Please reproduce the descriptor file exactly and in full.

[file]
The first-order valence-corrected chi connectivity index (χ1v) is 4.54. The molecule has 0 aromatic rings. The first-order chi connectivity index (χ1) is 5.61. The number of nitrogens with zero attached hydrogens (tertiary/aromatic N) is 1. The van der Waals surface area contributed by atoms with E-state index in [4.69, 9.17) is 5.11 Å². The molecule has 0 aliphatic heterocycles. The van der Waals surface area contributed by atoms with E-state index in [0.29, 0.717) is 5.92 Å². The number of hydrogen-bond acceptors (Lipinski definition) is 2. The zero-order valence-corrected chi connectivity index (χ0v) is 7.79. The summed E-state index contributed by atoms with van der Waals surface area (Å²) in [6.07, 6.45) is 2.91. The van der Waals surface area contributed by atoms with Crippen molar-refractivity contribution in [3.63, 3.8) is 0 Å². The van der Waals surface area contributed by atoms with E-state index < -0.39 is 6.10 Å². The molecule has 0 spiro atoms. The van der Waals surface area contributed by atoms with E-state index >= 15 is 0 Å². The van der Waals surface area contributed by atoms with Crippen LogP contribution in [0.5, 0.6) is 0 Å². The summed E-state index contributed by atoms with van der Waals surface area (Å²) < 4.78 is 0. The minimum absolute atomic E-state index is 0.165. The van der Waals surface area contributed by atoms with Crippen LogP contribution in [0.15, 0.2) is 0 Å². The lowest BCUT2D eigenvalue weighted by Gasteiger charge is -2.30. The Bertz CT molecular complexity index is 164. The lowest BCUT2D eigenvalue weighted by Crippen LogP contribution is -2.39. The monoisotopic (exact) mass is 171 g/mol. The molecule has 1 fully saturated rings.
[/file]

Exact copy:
The first-order valence-corrected chi connectivity index (χ1v) is 4.54. The molecule has 0 aromatic rings. The first-order chi connectivity index (χ1) is 5.61. The number of nitrogens with zero attached hydrogens (tertiary/aromatic N) is 1. The van der Waals surface area contributed by atoms with E-state index in [4.69, 9.17) is 5.11 Å². The molecule has 0 aliphatic heterocycles. The van der Waals surface area contributed by atoms with E-state index in [0.29, 0.717) is 5.92 Å². The number of hydrogen-bond acceptors (Lipinski definition) is 2. The zero-order valence-corrected chi connectivity index (χ0v) is 7.79. The summed E-state index contributed by atoms with van der Waals surface area (Å²) in [6.07, 6.45) is 2.91. The van der Waals surface area contributed by atoms with Crippen molar-refractivity contribution in [3.63, 3.8) is 0 Å². The van der Waals surface area contributed by atoms with E-state index < -0.39 is 6.10 Å². The molecule has 0 spiro atoms. The van der Waals surface area contributed by atoms with E-state index >= 15 is 0 Å². The van der Waals surface area contributed by atoms with Crippen LogP contribution in [0.5, 0.6) is 0 Å². The summed E-state index contributed by atoms with van der Waals surface area (Å²) < 4.78 is 0. The minimum absolute atomic E-state index is 0.165. The van der Waals surface area contributed by atoms with Crippen LogP contribution in [0.15, 0.2) is 0 Å². The lowest BCUT2D eigenvalue weighted by Gasteiger charge is -2.30. The Bertz CT molecular complexity index is 164. The lowest BCUT2D eigenvalue weighted by Crippen LogP contribution is -2.39. The monoisotopic (exact) mass is 171 g/mol. The molecule has 1 fully saturated rings.